That same study also found that those New York renters vulnerable to pandemic disruptions also tend to live in smaller buildings where the landlords don’t have a cushion if tenants fall behind on rent. That means owners may struggle to maintain their buildings and pay their mortgages and property taxes. That could affect city and state budgets, just as the need for services increases.
This will be duplicated elsewhere. All of it is a recipe for a housing crisis.
Eviction moratoriums postponed a massive housing catastrophe. They’re starting to end.
As states and cities locked down in March and April to slow the spread of the coronavirus, at least 42 states and the District of Columbia put some sort of eviction moratorium in place to stop people from losing their homes if they can’t pay rent.
That number has dwindled to about two dozen as of late June, and many states are allowing landlords to file cases in court, even if tenants can’t immediately be evicted. Still, some moratoriums have ended completely and evictions are beginning to happen, including in some coronavirus hot spots, like Texas.
The CARES Act-mandated 120-day moratorium on evictions in houses with federal backing sunsets after July 24, though it requires a 30-day notice period, so landlords can’t force someone out of their home until August 25. But this doesn’t cover all renters.
The Covid-19 Eviction Defense Project, a Colorado-based legal project, estimates that between 19 million and 23 million renters are at risk of eviction by the end of September. “The ‘cliff’s edge,’ as it were, it’s real,” Samantha Batko, a senior research associate at the Urban Institute, told me. “Eviction moratoriums are ending. People are being evicted.”
“I think that we definitely have not seen the worst of it,” Linda Morris, Skadden fellow at the American Civil Liberties Union’s Women’s Rights Project, told me. “I think we’re just seeing the very beginning of it. Especially as some states are beginning to lift their moratorium, we’re beginning to see higher numbers of evictions going forward.”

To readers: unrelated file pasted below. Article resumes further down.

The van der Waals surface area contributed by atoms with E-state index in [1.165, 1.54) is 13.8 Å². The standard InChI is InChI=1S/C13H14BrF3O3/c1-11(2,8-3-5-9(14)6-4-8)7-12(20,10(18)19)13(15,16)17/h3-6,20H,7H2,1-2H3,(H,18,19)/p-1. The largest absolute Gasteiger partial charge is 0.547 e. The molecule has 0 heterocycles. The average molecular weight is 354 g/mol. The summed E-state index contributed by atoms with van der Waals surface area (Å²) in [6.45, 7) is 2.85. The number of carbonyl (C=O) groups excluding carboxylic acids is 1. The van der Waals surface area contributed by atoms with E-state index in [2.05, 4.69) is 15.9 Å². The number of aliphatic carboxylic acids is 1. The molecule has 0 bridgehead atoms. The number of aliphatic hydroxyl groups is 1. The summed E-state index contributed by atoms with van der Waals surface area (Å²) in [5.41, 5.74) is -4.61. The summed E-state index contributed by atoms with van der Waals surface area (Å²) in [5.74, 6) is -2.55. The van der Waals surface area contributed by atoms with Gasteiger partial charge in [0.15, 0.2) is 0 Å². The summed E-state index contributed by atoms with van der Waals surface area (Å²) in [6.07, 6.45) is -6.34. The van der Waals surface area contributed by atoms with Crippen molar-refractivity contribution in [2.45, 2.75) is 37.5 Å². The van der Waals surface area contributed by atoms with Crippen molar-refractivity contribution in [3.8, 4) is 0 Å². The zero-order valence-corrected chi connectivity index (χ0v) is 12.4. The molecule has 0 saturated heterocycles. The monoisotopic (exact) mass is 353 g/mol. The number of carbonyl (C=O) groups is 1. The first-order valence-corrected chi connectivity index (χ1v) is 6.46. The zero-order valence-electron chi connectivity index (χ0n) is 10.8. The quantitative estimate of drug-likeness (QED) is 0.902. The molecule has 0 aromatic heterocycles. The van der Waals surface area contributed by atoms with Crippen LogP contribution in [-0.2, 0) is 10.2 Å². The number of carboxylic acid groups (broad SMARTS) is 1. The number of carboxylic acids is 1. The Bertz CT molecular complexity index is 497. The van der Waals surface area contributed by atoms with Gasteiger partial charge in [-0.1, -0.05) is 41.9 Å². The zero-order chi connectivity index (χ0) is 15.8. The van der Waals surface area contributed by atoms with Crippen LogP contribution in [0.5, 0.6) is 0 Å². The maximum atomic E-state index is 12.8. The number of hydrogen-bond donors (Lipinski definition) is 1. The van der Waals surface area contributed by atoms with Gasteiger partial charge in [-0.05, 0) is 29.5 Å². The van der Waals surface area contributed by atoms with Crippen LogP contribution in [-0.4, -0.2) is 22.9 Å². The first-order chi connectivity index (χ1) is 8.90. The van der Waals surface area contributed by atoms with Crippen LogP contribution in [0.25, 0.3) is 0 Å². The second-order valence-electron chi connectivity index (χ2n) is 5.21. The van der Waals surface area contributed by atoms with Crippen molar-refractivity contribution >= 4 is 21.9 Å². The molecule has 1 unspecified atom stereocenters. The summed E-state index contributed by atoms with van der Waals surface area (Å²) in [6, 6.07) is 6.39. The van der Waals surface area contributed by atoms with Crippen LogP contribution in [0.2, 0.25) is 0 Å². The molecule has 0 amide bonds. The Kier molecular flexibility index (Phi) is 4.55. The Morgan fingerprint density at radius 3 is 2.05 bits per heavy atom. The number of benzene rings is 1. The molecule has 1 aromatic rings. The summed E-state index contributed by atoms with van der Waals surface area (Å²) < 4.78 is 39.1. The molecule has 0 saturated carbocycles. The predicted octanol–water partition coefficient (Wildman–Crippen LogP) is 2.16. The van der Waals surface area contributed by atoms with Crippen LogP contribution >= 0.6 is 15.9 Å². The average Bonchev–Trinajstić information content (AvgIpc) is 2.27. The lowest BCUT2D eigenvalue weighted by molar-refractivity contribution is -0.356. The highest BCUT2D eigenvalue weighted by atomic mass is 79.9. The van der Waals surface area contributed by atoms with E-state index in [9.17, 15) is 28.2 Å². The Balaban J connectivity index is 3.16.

The end of moratoriums, she said, “is going to open up the floodgates.”
Landlords in New York City were able to start filing evictions, by mail, on June 22, though few were filed and an order from the courts stayed proceedings until at least July 7. An eviction moratorium is in place in New York state for those experiencing a “financial hardship” or unemployment linked to Covid-19.
At the end of June, Gov. Andrew Cuomo signed the Tenant Safe Harbor Act, which codified the moratorium and would prevent evictions for nonpayment between March 7 and a future date, when all Covid-19 restrictions lift. But it does not stop courts from handing down money judgments for unpaid rent during that period, and the definition of financial hardship is flexible.
The opaque and shifting rules add to the stress for tenants, and they are worried about how, and when, they might end up on the housing court docket.
Allilsa Fernandez is among them. The 36-year-old New Yorker lives in the Briarwood neighborhood of Queens, in the same apartment she’s been in for three years. She says she’s always paid her rent on time, but in the middle of the crisis, her landlord told her he was raising the rent $100 in April. But $100 was a lot.
Fernandez, a disability rights and mental health advocate, is working part-time from home. She has asthma and is worried about her coronavirus risk. Her partner, who normally goes 50/50 on the rent, babysits, and she lost most of her income when the pandemic started. One family still pays her, but it comes in spurts.
Fernandez paid her rent in April, though not the extra $100 her landlord demanded. In May, she asked the landlord to use her security deposit to cover the monthly rent, something Cuomo had sanctioned. She said he didn’t do that, and she’s stopped paying rent since, expecting to hash it out in housing court. She hopes it will go in her favor, but she says you never know — and even if it does, she might still have to leave.